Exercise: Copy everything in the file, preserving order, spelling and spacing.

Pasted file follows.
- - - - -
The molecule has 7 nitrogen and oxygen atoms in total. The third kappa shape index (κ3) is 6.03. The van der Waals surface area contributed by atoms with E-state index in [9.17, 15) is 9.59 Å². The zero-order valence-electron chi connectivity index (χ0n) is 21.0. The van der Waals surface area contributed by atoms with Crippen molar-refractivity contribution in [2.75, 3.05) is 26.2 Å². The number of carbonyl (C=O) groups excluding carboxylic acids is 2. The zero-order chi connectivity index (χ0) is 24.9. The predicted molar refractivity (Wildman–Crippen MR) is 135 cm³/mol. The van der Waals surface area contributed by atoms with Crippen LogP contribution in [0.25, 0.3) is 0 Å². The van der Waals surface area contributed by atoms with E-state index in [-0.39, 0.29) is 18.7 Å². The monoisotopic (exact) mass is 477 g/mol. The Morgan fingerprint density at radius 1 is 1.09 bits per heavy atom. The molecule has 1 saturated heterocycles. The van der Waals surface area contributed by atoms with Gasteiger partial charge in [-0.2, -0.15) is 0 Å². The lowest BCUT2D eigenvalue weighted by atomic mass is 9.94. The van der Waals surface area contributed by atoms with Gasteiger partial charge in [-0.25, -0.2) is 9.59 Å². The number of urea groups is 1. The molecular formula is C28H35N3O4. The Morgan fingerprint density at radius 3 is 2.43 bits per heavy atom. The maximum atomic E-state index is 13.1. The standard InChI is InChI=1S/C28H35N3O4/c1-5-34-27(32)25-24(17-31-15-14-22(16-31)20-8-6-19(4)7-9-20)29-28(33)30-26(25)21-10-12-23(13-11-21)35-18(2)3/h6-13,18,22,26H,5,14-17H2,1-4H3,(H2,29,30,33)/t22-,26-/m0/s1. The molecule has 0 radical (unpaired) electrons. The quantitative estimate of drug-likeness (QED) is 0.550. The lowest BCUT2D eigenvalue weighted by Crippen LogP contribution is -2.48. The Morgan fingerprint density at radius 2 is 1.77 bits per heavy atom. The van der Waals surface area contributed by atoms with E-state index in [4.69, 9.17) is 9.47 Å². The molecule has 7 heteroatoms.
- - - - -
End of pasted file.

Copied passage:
The molecule has 7 nitrogen and oxygen atoms in total. The third kappa shape index (κ3) is 6.03. The van der Waals surface area contributed by atoms with E-state index in [9.17, 15) is 9.59 Å². The zero-order valence-electron chi connectivity index (χ0n) is 21.0. The van der Waals surface area contributed by atoms with Crippen molar-refractivity contribution in [2.75, 3.05) is 26.2 Å². The number of carbonyl (C=O) groups excluding carboxylic acids is 2. The zero-order chi connectivity index (χ0) is 24.9. The predicted molar refractivity (Wildman–Crippen MR) is 135 cm³/mol. The van der Waals surface area contributed by atoms with Crippen LogP contribution in [0.25, 0.3) is 0 Å². The van der Waals surface area contributed by atoms with E-state index in [-0.39, 0.29) is 18.7 Å². The monoisotopic (exact) mass is 477 g/mol. The Morgan fingerprint density at radius 1 is 1.09 bits per heavy atom. The molecule has 1 saturated heterocycles. The van der Waals surface area contributed by atoms with Gasteiger partial charge in [-0.2, -0.15) is 0 Å². The lowest BCUT2D eigenvalue weighted by atomic mass is 9.94. The van der Waals surface area contributed by atoms with Gasteiger partial charge in [-0.25, -0.2) is 9.59 Å². The number of urea groups is 1. The molecular formula is C28H35N3O4. The Morgan fingerprint density at radius 3 is 2.43 bits per heavy atom. The maximum atomic E-state index is 13.1. The standard InChI is InChI=1S/C28H35N3O4/c1-5-34-27(32)25-24(17-31-15-14-22(16-31)20-8-6-19(4)7-9-20)29-28(33)30-26(25)21-10-12-23(13-11-21)35-18(2)3/h6-13,18,22,26H,5,14-17H2,1-4H3,(H2,29,30,33)/t22-,26-/m0/s1. The molecule has 0 radical (unpaired) electrons. The quantitative estimate of drug-likeness (QED) is 0.550. The lowest BCUT2D eigenvalue weighted by Crippen LogP contribution is -2.48. The Morgan fingerprint density at radius 2 is 1.77 bits per heavy atom. The van der Waals surface area contributed by atoms with E-state index in [4.69, 9.17) is 9.47 Å². The molecule has 7 heteroatoms.